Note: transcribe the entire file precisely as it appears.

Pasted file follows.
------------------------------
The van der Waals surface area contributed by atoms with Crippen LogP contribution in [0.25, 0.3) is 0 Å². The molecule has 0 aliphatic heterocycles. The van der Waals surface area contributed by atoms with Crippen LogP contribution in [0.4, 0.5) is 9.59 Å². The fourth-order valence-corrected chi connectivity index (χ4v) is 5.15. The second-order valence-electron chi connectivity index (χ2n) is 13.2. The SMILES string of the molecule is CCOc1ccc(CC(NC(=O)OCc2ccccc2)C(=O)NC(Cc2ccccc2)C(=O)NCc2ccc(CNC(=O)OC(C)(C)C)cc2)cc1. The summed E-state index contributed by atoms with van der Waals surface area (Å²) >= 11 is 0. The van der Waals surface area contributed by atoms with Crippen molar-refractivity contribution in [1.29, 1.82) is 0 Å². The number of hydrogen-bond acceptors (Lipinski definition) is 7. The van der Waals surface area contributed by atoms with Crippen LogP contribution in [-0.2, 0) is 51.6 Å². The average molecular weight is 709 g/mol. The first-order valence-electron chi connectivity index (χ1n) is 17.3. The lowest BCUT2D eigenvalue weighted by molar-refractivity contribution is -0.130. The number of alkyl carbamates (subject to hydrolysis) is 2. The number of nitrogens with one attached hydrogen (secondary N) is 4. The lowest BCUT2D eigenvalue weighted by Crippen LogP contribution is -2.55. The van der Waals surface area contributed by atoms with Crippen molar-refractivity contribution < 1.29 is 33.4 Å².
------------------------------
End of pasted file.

The van der Waals surface area contributed by atoms with Crippen LogP contribution in [0.25, 0.3) is 0 Å². The molecule has 0 aliphatic heterocycles. The van der Waals surface area contributed by atoms with Crippen LogP contribution in [0.4, 0.5) is 9.59 Å². The fourth-order valence-corrected chi connectivity index (χ4v) is 5.15. The second-order valence-electron chi connectivity index (χ2n) is 13.2. The SMILES string of the molecule is CCOc1ccc(CC(NC(=O)OCc2ccccc2)C(=O)NC(Cc2ccccc2)C(=O)NCc2ccc(CNC(=O)OC(C)(C)C)cc2)cc1. The summed E-state index contributed by atoms with van der Waals surface area (Å²) >= 11 is 0. The van der Waals surface area contributed by atoms with Crippen molar-refractivity contribution in [1.29, 1.82) is 0 Å². The number of hydrogen-bond acceptors (Lipinski definition) is 7. The van der Waals surface area contributed by atoms with Crippen LogP contribution in [-0.2, 0) is 51.6 Å². The average molecular weight is 709 g/mol. The first-order valence-electron chi connectivity index (χ1n) is 17.3. The lowest BCUT2D eigenvalue weighted by molar-refractivity contribution is -0.130. The number of alkyl carbamates (subject to hydrolysis) is 2. The number of nitrogens with one attached hydrogen (secondary N) is 4. The lowest BCUT2D eigenvalue weighted by Crippen LogP contribution is -2.55. The van der Waals surface area contributed by atoms with Crippen molar-refractivity contribution < 1.29 is 33.4 Å².